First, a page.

3. Starting the first Chapter can be ver nerve-racking. Especially, for me since this is my first time writing in a very long time. This really helps.

  4. Question: What if your character starts out with a very typical everyday lifestyle (i.e. going to school, work, playing in the yard)? How do you still raise questions and grab the reader’s attention?

    • Evangeline, you need to have a crisis in mind that will alter that ordinary world. You foreshadow that crisis within the ordinary activities, and the foreshadowing makes the ordinary world interesting. The foreshadowing also brings out character qualities in the protagonist. I will cover that aspect with examples in a future post when I cover item #7: Establish a feeling that a crisis of some sort is coming.

      • In dealing with foreshadowing, does it have to be something the character notices/feels, or could it be something like, “What he didn’t see was the shadowy figure watching from the alley, etc.”?

        • Since I always promote using “Intimate Point of View” (coming in a future post), I would not use “What he didn’t see …” because I would not report any visual my focal character can’t see. I would write the character noticing that some things aren’t going the way they normally would, sort of like noticing a boiling thunderstorm on the horizon (in a figurative sense). When I get to element #7, I will show exactly what I mean.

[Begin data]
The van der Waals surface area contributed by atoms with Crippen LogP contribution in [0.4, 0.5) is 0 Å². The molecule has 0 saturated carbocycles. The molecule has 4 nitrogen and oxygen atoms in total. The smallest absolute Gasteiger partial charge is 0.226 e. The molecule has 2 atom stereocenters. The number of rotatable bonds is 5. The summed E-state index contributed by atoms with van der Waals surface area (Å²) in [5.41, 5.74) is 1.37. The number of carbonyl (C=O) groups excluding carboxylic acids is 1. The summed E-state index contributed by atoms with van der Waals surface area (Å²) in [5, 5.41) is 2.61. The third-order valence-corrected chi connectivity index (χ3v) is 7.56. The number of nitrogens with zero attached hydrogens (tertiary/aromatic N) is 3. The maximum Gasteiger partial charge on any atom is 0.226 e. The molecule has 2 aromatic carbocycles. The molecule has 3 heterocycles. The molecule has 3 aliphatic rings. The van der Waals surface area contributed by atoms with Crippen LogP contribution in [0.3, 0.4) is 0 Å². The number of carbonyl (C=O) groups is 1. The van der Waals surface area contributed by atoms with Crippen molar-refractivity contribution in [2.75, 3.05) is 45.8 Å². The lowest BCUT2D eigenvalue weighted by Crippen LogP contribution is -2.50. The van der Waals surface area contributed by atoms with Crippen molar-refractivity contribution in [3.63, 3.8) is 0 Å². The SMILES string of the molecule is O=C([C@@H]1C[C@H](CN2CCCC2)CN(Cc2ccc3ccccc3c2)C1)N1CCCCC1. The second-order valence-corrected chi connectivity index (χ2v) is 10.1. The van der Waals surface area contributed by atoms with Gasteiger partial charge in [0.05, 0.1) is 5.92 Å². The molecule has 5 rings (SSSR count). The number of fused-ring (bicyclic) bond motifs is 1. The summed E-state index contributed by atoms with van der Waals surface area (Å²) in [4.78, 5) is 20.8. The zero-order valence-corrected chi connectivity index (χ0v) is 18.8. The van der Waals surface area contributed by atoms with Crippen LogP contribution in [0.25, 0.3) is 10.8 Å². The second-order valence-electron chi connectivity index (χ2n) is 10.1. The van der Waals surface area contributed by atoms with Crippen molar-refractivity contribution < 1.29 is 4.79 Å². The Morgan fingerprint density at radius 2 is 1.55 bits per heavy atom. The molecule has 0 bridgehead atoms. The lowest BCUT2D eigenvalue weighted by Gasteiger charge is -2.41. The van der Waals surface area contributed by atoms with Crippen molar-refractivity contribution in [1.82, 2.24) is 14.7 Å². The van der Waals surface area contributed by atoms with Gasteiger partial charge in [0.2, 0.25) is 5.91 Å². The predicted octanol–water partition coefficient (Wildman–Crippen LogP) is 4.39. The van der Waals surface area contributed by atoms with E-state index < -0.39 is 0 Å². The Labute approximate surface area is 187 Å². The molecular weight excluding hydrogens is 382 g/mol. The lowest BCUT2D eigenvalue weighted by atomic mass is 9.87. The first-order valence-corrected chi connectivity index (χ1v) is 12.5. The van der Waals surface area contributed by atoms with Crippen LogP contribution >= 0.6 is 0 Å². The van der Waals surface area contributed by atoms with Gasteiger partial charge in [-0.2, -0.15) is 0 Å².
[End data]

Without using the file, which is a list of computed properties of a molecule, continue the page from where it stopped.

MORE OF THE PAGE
5. Good post, Mr. Davis. ^ ^ Can’t wait to read more. Your techniques have helped me so much in my writing. It’s going to be really cool to see them on a blog.

    Stori Tori’s Blog

  6. What about prologues/beginning snippets that take place in a secondary character’s POV? Is it okay to start with a scene that doesn’t include your protagonist?

    • Tracey, yes you can start a scene that doesn’t include the protagonist, but it’s best to follow the formula with whatever character you choose. For example, check out the beginning of Precisely Terminated, by Amanda L. Davis:

      How nice it must be to sleep so peacefully when doom awaited at dawn. Letting out a sigh, Faye pulled a threadbare blanket from a top bunk and surveyed the many beds and sleeping bodies lined up in the cramped room. How little they all knew, these poor, ignorant laborers. Perhaps they would die unaware of the tragedy about to befall them.

      As she folded the blanket and laid it back on the bed, tears welled in her eyes. Why did it have to happen this way? She was only a nursemaid, one slave in the midst of thousands. Why should she die because of one man’s actions? It simply wasn’t fair. No, it was cruel, inhumane, tragic . . . evil.

      She slowly clenched a fist. Fair or unfair, the time had come. The plan had to proceed.

      Faye is a secondary character. The protagonist, Monica, is just a young child at this time, so the entire first chapter acts as a prologue for Monica’s story. Still, Amanda wrote the opening in the ordinary world of the secondary character, foreshadowing an impending crisis, and followed with a crisis that destroyed that ordinary world, just as you would do for a protagonist. It’s the same formula.